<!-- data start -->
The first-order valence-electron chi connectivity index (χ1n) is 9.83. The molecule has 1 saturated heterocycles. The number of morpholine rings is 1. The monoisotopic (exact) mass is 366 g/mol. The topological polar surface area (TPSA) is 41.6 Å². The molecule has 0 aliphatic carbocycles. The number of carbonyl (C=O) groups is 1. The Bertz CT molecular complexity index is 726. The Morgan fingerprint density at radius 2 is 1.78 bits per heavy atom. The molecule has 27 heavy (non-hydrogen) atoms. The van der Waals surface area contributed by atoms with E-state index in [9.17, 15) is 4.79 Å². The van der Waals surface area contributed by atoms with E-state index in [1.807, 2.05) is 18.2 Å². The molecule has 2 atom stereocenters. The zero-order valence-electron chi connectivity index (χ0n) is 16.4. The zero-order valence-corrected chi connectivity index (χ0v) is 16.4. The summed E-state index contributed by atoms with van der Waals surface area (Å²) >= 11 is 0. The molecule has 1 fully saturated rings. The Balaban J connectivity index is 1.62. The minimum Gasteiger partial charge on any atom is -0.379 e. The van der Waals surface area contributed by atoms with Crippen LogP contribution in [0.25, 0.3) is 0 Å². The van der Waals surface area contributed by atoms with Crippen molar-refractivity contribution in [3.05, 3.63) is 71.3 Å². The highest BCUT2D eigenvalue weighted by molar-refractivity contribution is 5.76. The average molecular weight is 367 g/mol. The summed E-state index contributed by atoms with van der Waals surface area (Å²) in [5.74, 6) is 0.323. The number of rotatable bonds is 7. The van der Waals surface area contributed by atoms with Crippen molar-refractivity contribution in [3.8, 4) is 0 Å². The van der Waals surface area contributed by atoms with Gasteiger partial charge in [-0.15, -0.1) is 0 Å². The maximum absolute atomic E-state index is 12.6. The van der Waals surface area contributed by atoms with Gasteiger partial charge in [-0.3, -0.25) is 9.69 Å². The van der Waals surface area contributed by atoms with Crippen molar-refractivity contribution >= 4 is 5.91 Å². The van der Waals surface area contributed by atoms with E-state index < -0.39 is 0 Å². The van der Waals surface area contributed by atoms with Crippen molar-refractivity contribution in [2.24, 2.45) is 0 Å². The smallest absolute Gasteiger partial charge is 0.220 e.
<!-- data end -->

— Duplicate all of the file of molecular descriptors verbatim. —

The first-order valence-electron chi connectivity index (χ1n) is 9.83. The molecule has 1 saturated heterocycles. The number of morpholine rings is 1. The monoisotopic (exact) mass is 366 g/mol. The topological polar surface area (TPSA) is 41.6 Å². The molecule has 0 aliphatic carbocycles. The number of carbonyl (C=O) groups is 1. The Bertz CT molecular complexity index is 726. The Morgan fingerprint density at radius 2 is 1.78 bits per heavy atom. The molecule has 27 heavy (non-hydrogen) atoms. The van der Waals surface area contributed by atoms with E-state index in [9.17, 15) is 4.79 Å². The van der Waals surface area contributed by atoms with E-state index in [1.807, 2.05) is 18.2 Å². The molecule has 2 atom stereocenters. The zero-order valence-electron chi connectivity index (χ0n) is 16.4. The zero-order valence-corrected chi connectivity index (χ0v) is 16.4. The summed E-state index contributed by atoms with van der Waals surface area (Å²) >= 11 is 0. The molecule has 1 fully saturated rings. The Balaban J connectivity index is 1.62. The minimum Gasteiger partial charge on any atom is -0.379 e. The van der Waals surface area contributed by atoms with Crippen LogP contribution in [0.25, 0.3) is 0 Å². The van der Waals surface area contributed by atoms with Crippen molar-refractivity contribution in [3.05, 3.63) is 71.3 Å². The highest BCUT2D eigenvalue weighted by molar-refractivity contribution is 5.76. The average molecular weight is 367 g/mol. The summed E-state index contributed by atoms with van der Waals surface area (Å²) in [5.74, 6) is 0.323. The number of rotatable bonds is 7. The van der Waals surface area contributed by atoms with Crippen molar-refractivity contribution in [3.8, 4) is 0 Å². The van der Waals surface area contributed by atoms with Gasteiger partial charge in [-0.15, -0.1) is 0 Å². The maximum absolute atomic E-state index is 12.6. The van der Waals surface area contributed by atoms with Gasteiger partial charge in [-0.3, -0.25) is 9.69 Å². The van der Waals surface area contributed by atoms with Crippen molar-refractivity contribution >= 4 is 5.91 Å². The van der Waals surface area contributed by atoms with E-state index < -0.39 is 0 Å². The van der Waals surface area contributed by atoms with Crippen molar-refractivity contribution in [2.24, 2.45) is 0 Å². The smallest absolute Gasteiger partial charge is 0.220 e.